With Further Ado #144: Guest Column First Runner-Up – Insecure Made Me Confident

As we bring you some of the highlights of the writing assignments from my Ithaca College Promoting and Managing ITHACON class, this week is the first runner-up by Maya Lewis.

Maya’s column spoke to us from the a very emotional and introspective place. Some of the things that good media can do is promote introspection and inspiration. Maya found that in the HBO show Insecure. The way that she relates to the show and how it has affected her are what we are looking to promote here at Pop Culture Squad.

Insecure Made Me Confident

by Maya Lewis

Growing up, my mother was always against me watching copious amounts of television, to the point where she had me convinced that if I watched too much TV, I would lose brain cells. And I believed her, that was until I got older.

I started to find a comfort and joy from bingeing shows and fell in love with the feeling of immersing myself into the lives of different characters and their storylines, both emotionally and mentally. It was both therapeutic and freeing, and nothing compared to the feeling I felt, when I was able to recognize parts of myself within certain characters, allowing me to form a deeper connection with both them and the show itself. Unfortunately, this feeling did not occur often, as I rarely encountered shows that starred young black women as leads, who did not play into stereotypical tropes. However, this feeling changed during the summer of 2017 when I discovered Insecure, which is a comedy-drama television series set in Los Angeles and stars Issa Rae and Yvonne Orji, who plays her best friend, Molly. The show is centered around these two women, who are both in their late 20s, navigating through different aspects of their lives.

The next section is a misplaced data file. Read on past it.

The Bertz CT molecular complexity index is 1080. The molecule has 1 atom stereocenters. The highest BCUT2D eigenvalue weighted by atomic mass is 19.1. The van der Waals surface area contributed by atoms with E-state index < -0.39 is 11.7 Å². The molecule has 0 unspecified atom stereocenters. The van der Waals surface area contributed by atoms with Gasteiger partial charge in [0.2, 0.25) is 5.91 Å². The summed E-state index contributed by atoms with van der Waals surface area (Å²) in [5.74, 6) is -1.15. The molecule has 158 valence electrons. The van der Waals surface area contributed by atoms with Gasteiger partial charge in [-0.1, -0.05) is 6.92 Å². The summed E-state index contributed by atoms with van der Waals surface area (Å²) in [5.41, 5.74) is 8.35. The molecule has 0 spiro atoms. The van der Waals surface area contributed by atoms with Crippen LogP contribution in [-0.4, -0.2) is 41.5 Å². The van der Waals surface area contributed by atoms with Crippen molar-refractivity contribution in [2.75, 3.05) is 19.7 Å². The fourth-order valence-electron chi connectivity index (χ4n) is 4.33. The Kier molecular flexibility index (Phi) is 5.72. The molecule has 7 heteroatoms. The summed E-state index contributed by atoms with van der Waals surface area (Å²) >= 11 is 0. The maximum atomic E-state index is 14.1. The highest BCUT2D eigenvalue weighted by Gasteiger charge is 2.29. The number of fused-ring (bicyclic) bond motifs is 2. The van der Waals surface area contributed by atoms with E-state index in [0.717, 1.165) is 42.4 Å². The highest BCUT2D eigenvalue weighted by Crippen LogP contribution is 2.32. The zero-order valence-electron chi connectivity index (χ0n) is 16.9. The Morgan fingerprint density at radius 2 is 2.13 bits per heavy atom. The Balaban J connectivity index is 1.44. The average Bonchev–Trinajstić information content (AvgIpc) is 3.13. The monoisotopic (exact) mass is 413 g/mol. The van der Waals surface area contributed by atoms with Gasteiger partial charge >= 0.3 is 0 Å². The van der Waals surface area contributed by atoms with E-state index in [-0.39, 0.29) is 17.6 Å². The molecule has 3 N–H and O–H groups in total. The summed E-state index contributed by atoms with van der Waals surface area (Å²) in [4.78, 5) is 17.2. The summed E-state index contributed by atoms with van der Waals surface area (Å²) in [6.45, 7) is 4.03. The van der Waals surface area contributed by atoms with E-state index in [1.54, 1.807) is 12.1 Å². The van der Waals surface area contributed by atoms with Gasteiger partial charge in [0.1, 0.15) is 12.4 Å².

Watching the show for the first time was like magic. Right away, I was able to see certain parts of myself in Issa Rae’s character. She was quirky, creative, and a little chaotic, much like me. It was also an amazing feeling to see an all-black cast that played three-dimensional characters, that went beyond the harmful tropes. And even though I did not know it at the time, the show would become one of my saving graces that helped me grow, reflect, and learn so many things about myself, as young black woman.

The second time, I re-watched the older seasons of Insecure was during the summer of 2020, as I was going into my senior year of college. At the time, I was also recovering from the heartbreak of a relationship, that had recently ended and decided to turn to my favorite show. One of the seasons that specifically helped me during this hard and emotional time, was the second season. In this season, Issa’s character has just gotten out of a three-year relationship with her ex-boyfriend, Lawrence, and was trying to figure out what it meant be single and independent, in the mist of juggling her career and friendships. When re-watching this season, I reminded that I was not alone in how I felt, through my ups and downs. I also found myself laughing at some of the mistakes Issa would make along her healing journey, when it came to first dates or her overall readjustment to her new life, as I found myself doing the same. It was also interesting experience to see how much I had changed since I first started the show, from eighteen year-old freshmen to a twenty-one year-old senior in college.

Re-watching the show also restored my sense of comfort, as I kept finding new ways to relate to it. I also liked the fact, that I was able to connect to Issa and the other characters on a deeper level, in ways that I could have never imagined three years ago. This is because I now understood what it meant to be in love and heartbroken, or to be at stage in your life when you feel as if you should have everything figured out but don’t. Lastly, I felt like I was able to fully comprehend the overall confusing and chaotic twists and turns of navigating through young adulthood, all while being a young black woman.

Looking back, I am forever grateful for this show, as it reminded me that I was never alone in what I was going through. Over just the span of four years, I was also able to re-discover myself as I entered my twenties, as well as create lasting bonds with crucial individuals in my life. As a viewer, the show is more than just a show to me, as it also feels like live journal, that I am constantly adding to.

To me, the show perfectly encapsulates what it means to be young, black, and a woman, trying to piece your life together and figure out who you are.


Editor’s Notes:

Thank you Maya for sharing this with us and the rest of the internet. We hope you will come back and give us your review on the upcoming final season of Insecure.